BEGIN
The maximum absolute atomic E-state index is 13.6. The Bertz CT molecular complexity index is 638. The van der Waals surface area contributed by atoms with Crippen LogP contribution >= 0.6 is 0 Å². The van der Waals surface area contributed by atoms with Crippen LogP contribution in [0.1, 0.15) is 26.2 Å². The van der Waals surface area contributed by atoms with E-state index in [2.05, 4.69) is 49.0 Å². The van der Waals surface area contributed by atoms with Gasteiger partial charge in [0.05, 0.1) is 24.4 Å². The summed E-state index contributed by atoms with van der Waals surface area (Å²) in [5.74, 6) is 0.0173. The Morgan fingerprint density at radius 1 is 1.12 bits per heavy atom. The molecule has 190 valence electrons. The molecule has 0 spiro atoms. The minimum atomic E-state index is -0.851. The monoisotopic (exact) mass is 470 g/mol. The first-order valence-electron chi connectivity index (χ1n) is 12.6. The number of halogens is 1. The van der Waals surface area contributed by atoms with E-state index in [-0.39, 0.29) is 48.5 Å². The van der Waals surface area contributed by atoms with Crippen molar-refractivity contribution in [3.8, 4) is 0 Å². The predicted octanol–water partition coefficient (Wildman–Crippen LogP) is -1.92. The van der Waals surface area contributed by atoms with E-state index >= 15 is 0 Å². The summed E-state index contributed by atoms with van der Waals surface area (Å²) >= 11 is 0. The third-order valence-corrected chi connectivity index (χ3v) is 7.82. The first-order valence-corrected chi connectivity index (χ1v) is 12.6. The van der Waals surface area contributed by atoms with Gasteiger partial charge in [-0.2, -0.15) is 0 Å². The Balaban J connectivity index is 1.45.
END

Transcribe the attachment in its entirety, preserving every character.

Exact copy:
The maximum absolute atomic E-state index is 13.6. The Bertz CT molecular complexity index is 638. The van der Waals surface area contributed by atoms with Crippen LogP contribution >= 0.6 is 0 Å². The van der Waals surface area contributed by atoms with Crippen LogP contribution in [0.1, 0.15) is 26.2 Å². The van der Waals surface area contributed by atoms with E-state index in [2.05, 4.69) is 49.0 Å². The van der Waals surface area contributed by atoms with Gasteiger partial charge in [0.05, 0.1) is 24.4 Å². The summed E-state index contributed by atoms with van der Waals surface area (Å²) in [5.74, 6) is 0.0173. The Morgan fingerprint density at radius 1 is 1.12 bits per heavy atom. The molecule has 190 valence electrons. The molecule has 0 spiro atoms. The minimum atomic E-state index is -0.851. The monoisotopic (exact) mass is 470 g/mol. The first-order valence-electron chi connectivity index (χ1n) is 12.6. The number of halogens is 1. The van der Waals surface area contributed by atoms with E-state index in [-0.39, 0.29) is 48.5 Å². The van der Waals surface area contributed by atoms with Crippen molar-refractivity contribution in [3.8, 4) is 0 Å². The predicted octanol–water partition coefficient (Wildman–Crippen LogP) is -1.92. The van der Waals surface area contributed by atoms with E-state index >= 15 is 0 Å². The summed E-state index contributed by atoms with van der Waals surface area (Å²) >= 11 is 0. The third-order valence-corrected chi connectivity index (χ3v) is 7.82. The first-order valence-corrected chi connectivity index (χ1v) is 12.6. The van der Waals surface area contributed by atoms with Gasteiger partial charge in [-0.2, -0.15) is 0 Å². The Balaban J connectivity index is 1.45.